Wednesday, August 31, 2016

SALT's back online!

What a difference 30 days can make...  The RSS was brought down on 1 August, it's been taken apart completely, extensively over-hauled & put back together.  So today it was time to get it back on top of the telescope!

Gone - almost without a trace!
Looking & working better in every way than it did when it came down, the spectrograph was wheeled out into the loading bay outside the spectrometer room.  

The lifting team getting everything set up
With RSS rigged up, released from the support frame & ready to ascend through the hatch in the floor, it was project leader (& very happy, but still anxious!) Ockert's cue to fire up the inspirational soundtrack :)

Cue the music!
The crafty scheme to pull back a day & thus restore the schedule was to lift the instrument with the detector cold.  That required keeping the cryo-cooler attached & running throughout most of the lift & installation.  It added a bit more complexity to an already daunting procedure, but it worked a treat as it allowed us to get on sky as soon as all of the cabling/fibres/hoses etc had been reconnected up there.

Cryotiger in tow this time!
An enthusiastic crowd was in place to take a last look as the spectrograph (& cryo-cooler!) paraded past the catwalk...

Quite a crowd gathered for the occasion
The structure was then rotated into place (by Ant down in the control room) & then with the landing zone within reach, the compressor was disconnected & taken back down to its igloo.

Time to disconnect the cryo-cooler
Dome crane operator Denville could then tweak the dome rotation & lower the RSS towards the tracker, to be guided down carefully by the many hands below. 

Being helped along for a smooth landing on the tracker
Timmy & Jono, perched on the edge of the world, could later crank down the chain hoists to slacken the lifting slings.

Try not to think about where Timmy was actually standing!
With all the life-support systems connected up top, the control room filled up as Fred did a coarse mirror alignment (a fine alignment was out of the question due to the high the wind).

Waiting to see whether the telescope really is back together again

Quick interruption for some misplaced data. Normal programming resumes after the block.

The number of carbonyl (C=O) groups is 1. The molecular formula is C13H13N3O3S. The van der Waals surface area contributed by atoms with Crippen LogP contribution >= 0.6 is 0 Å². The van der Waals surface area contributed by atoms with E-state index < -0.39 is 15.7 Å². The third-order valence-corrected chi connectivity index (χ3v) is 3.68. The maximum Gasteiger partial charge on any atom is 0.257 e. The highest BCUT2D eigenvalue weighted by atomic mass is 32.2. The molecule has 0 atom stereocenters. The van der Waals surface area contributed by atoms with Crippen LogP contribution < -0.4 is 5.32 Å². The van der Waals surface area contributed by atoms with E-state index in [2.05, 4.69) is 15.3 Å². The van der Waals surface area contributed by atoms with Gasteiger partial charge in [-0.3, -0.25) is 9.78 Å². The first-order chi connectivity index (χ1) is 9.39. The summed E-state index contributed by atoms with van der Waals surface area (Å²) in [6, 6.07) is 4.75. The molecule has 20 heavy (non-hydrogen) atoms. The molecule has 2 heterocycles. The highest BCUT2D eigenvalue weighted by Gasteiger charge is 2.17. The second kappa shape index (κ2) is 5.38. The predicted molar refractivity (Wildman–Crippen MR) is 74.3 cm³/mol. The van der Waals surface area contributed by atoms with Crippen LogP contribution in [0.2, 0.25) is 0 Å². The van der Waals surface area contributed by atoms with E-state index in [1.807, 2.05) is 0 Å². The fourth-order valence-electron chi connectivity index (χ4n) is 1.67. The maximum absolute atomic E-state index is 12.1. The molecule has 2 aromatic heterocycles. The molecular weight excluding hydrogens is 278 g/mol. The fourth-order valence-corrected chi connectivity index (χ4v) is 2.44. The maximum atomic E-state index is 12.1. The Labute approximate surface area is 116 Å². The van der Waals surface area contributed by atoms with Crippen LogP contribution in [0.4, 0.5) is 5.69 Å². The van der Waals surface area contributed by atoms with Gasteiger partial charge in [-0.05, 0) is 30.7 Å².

The first pointing was to a spectacular target - M16, also known as the Eagle Nebula, a star-forming region in the constellation Serpens.  As usual, a picture was worth at least a thousand words!  It immediately showed that the telescope pointing's good, the image quality looks fine (given that we could not do a fine alignment of the primary because of the wind), even the guide probe mapping was still close enough to find a guide star.  

2 sec SALTICAM image of the Eagle Nebula!
Retracting the SALTICAM fold mirror in the payload then allowed the light to reach the RSS & that image looked great too...  

20 sec H-alpha image taken with RSS
A quick (5 sec) spectrum of a bright star in the field confirmed that the slitmask, grating & filter mechanisms are all working as they should too :)  There's plenty more testing & on-sky performance verification to be done, so now it's mostly over to Astro Ops to put everything through its paces & check that all's well before getting back to full science operations in a few days time (weather permitting)... 

We've blasted through August, so now it's getting Springy in Suthers
It's been an incredibly busy month up here.  Huge thanks & congratulations are in order for a superb team effort, & particularly to Ockert for doing a fantastic job of organising & leading such a challenging project!  We eag(er)ly await a photometric night to take throughput measurements!

Watch this space!

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